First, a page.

Banking

Small banks look to fintech academy for talent, fresh ideas

The value that students and interns can bring to community banks is encapsulated in a conversation Kim Kirk of Queensborough National Bank and Trust Co. had with Georgia college students at a virtual panel she participated in back in March.

“I’m 45, but some days I feel more like I’m 75 when I talk to some of these kids coming out of college,” said Kirk, chief operations officer at the Louisville, Ga.-based bank. “Their thought process and how they have been exposed to technology is so different.”

For example, at the panel, “they asked if we were doing anything with QR codes,” she said. “No, but tell me why I need to!”

The panel was hosted by the Community Bankers Association of Georgia and Georgia Fintech Academy, a talent development initiative that unites diverse students from public colleges and universities in Georgia with fintechs, including FIS, Fiserv and Visa. The academy and the association formed a partnership in 2020 to devise ways for students to connect with bankers and vice versa.

The $1.7 billion-asset Queensborough regularly recruits interns from family and friends of employees, local residents and area colleges such as Augusta University in Augusta and Georgia Southern University in Statesboro. But the community bank has attended three of the academy’s career fairs so far (all virtual, even before the pandemic) and hopes to locate future interns there as well.

The partnership between the academy and the community bankers group to link fintech-minded students with community banks is a rarity; the Independent Community Bankers of America is not aware of similar initiatives in other states.

But community banks anywhere can benefit from seeking out students with backgrounds in technology. According to Kirk, these interns are an important source of talent, energy and perspective needed to stay competitive, especially as many banks try to understand what attracts Generation Z customers and how they choose to bank.

In her previous role at a financial institution in South Carolina, she recalls an intern in her core solutions department who profiled the typical customers of a deposit product, parsing out key pieces of information such as average income based on direct deposits that Kirk could use to market to others.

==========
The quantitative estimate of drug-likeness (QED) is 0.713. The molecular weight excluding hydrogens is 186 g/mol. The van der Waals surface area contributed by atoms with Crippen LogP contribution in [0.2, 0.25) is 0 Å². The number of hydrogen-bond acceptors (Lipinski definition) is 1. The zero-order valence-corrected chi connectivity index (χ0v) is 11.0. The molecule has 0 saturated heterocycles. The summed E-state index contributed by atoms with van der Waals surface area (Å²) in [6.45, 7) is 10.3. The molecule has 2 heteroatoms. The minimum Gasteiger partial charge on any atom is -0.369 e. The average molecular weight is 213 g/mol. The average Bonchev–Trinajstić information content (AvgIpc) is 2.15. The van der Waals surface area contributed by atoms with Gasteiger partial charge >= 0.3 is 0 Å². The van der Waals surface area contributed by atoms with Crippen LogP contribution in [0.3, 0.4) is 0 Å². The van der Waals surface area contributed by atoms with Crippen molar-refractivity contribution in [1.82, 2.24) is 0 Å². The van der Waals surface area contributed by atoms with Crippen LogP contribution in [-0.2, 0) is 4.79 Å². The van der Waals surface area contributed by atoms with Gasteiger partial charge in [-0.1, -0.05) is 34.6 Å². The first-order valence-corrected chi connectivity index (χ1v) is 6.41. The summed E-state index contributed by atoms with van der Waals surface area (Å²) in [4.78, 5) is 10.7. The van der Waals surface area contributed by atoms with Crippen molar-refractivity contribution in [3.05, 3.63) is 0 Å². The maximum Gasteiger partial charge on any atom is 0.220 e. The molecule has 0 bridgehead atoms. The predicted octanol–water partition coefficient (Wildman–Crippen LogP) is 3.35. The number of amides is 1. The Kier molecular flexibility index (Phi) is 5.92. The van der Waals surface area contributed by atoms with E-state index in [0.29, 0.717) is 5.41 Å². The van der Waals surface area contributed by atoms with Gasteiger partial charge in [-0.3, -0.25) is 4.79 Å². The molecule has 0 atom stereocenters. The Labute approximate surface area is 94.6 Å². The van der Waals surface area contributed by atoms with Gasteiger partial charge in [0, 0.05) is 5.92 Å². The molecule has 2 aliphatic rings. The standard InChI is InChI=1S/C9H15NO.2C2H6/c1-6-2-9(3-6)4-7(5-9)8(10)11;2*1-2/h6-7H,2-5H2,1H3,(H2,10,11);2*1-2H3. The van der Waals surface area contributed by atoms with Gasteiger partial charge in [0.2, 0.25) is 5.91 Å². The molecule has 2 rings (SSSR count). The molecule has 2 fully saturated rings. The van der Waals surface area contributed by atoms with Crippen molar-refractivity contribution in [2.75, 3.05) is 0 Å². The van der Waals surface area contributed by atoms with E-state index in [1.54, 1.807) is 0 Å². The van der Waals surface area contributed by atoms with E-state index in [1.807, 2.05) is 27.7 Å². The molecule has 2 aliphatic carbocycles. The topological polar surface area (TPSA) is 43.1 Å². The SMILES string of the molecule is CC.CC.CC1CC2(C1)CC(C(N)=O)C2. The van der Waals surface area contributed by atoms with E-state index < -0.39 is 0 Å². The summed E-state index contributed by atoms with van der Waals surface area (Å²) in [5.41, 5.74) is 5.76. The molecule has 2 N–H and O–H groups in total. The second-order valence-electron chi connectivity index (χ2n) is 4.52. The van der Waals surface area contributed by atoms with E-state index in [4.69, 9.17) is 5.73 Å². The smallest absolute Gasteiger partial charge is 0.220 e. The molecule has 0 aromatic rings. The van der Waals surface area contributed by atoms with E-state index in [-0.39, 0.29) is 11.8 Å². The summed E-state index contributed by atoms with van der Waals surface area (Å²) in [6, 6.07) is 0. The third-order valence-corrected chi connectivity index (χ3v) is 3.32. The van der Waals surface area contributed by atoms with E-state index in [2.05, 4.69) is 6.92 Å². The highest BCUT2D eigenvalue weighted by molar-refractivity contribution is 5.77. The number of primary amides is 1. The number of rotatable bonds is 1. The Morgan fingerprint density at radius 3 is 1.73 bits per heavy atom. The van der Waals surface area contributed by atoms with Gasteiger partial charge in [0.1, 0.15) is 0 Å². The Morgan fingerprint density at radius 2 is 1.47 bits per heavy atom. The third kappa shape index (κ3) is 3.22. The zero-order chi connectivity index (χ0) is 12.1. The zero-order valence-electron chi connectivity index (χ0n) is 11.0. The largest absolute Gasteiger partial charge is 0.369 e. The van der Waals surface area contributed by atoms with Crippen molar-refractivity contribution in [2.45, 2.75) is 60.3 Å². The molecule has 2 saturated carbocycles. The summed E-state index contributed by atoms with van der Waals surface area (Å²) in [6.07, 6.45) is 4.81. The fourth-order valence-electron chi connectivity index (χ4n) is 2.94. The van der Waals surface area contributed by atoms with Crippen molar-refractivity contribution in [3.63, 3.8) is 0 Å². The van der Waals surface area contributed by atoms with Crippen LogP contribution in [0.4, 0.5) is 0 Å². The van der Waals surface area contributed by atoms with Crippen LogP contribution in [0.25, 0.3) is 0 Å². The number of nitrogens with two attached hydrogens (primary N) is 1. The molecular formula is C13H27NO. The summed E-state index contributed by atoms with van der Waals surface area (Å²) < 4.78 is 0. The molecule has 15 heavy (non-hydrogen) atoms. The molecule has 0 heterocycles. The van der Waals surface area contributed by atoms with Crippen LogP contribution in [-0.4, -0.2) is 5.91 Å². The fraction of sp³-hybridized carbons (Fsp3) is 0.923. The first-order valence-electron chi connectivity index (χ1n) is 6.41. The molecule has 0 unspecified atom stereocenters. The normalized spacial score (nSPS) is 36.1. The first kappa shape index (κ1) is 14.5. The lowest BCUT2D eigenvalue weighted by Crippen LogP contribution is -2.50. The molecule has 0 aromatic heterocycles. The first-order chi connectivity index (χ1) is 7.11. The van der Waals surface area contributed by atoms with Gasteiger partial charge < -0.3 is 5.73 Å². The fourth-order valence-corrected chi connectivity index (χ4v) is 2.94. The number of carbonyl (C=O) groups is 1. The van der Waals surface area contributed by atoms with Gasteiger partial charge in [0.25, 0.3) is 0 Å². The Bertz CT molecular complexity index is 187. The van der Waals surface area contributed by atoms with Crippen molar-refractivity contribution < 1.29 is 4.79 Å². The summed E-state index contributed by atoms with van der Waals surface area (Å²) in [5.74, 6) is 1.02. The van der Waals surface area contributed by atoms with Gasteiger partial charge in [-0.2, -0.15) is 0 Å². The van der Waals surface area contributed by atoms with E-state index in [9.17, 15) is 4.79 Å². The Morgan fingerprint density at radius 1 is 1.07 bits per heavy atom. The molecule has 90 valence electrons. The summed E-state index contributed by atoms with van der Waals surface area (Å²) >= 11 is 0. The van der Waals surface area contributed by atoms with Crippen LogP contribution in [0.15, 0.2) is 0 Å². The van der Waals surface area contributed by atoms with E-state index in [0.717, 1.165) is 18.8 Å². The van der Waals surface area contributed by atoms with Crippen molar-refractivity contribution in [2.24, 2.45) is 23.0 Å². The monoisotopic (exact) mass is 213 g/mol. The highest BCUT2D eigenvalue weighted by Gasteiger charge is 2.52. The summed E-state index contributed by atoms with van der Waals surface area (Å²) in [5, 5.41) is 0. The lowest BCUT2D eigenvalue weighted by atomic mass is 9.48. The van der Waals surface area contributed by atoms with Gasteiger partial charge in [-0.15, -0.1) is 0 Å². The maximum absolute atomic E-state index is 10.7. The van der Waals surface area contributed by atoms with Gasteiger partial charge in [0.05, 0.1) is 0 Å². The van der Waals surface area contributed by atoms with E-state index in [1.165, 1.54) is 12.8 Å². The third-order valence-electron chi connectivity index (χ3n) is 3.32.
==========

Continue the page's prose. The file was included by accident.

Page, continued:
A previous intern at Queensborough, who participated in process documentation for her core solutions team and was later hired, noticed the repetitive nature of some processes.

“Having someone with a young mind coming in from the outside, not being ingrained in the situation, enabled us to get better processes because he started asking questions,” Kirk said.

In her five years with the bank, several summer interns have turned into hires.

At a Fintech Academy career fair on April 16 that focused on community banks, Kirk noticed a tilt toward machine learning, data analytics and predictive analytics in student resumes, “which is somewhat different from resumes I have seen from recent college graduates in the past,” she said. “Data analytics and predictive analytics are particularly interesting to me as we build out our data warehouse and mine our customer data to better understand our customers’ financial landscape, habits and needs.”

Kirk sees such advances as critical to staying competitive.

“Where community banks hang their board out is for relationship banking,” she said. But technology helps. For example, rather than turning to a vendor to streamline lending during the first round of the Paycheck Protection Program, Queensborough built its own platform. It accepted customer applications through its website using Citrix ShareFile, created fillable PDFs, had their customers sign for their loans using DocuSign and used robotic process automation for information management, document population, loan boarding and funding.

The bank made 1,780 PPP loans totaling $151 million using this combination of technologies, gained new business through its PPP execution, and grew by $445 million of assets in one year.

Students may not associate community banks with such innovation. Small banks may also lack the bandwidth or resources that big firms do to formalize an internship program, or are often based in towns that lack the pizzazz of large cities where fintechs have a significant presence.

Even so, community banks have advantages they can weave into their sales pitches.

For one, they present an opportunity for students or entry-level employees to gain hands-on experience with fintechs in other parts of the state. “There are great students in middle Georgia who want to stay in middle Georgia,” said Tommy Marshall, executive director of the Georgia Fintech Academy. “There is a meaningful intersection of community bank demand and need, and students that are committed to their communities.”

Take Queensborough’s approach to managing PPP demand. “If I’m really into fintech and want to stay in Louisville, Ga.,” Queensborough is “a phenomenal option,” he said.

At the same time, students earn greater responsibilities more quickly in smaller operations.

“I believe there is no better way to prepare for a career in fintech than by being a banker in some way,” said Marshall. “With any of those jobs you get a tremendous understanding of the business.”


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